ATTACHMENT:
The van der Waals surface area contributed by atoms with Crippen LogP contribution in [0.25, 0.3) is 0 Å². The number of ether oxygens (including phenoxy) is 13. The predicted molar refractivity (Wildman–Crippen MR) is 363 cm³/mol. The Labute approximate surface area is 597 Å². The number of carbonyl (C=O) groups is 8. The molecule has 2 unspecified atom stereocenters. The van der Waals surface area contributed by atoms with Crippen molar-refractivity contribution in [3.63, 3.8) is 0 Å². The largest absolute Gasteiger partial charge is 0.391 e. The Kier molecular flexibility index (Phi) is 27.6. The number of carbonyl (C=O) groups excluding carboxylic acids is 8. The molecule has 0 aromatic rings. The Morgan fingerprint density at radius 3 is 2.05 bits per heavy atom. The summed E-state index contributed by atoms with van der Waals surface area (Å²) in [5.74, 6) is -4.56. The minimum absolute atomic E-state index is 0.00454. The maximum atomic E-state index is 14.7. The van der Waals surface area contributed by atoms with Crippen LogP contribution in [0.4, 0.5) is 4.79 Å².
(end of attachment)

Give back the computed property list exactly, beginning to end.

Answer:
The van der Waals surface area contributed by atoms with Crippen LogP contribution in [0.25, 0.3) is 0 Å². The number of ether oxygens (including phenoxy) is 13. The predicted molar refractivity (Wildman–Crippen MR) is 363 cm³/mol. The Labute approximate surface area is 597 Å². The number of carbonyl (C=O) groups is 8. The molecule has 2 unspecified atom stereocenters. The van der Waals surface area contributed by atoms with Crippen molar-refractivity contribution in [3.63, 3.8) is 0 Å². The largest absolute Gasteiger partial charge is 0.391 e. The Kier molecular flexibility index (Phi) is 27.6. The number of carbonyl (C=O) groups excluding carboxylic acids is 8. The molecule has 0 aromatic rings. The Morgan fingerprint density at radius 3 is 2.05 bits per heavy atom. The summed E-state index contributed by atoms with van der Waals surface area (Å²) in [5.74, 6) is -4.56. The minimum absolute atomic E-state index is 0.00454. The maximum atomic E-state index is 14.7. The van der Waals surface area contributed by atoms with Crippen LogP contribution in [0.4, 0.5) is 4.79 Å².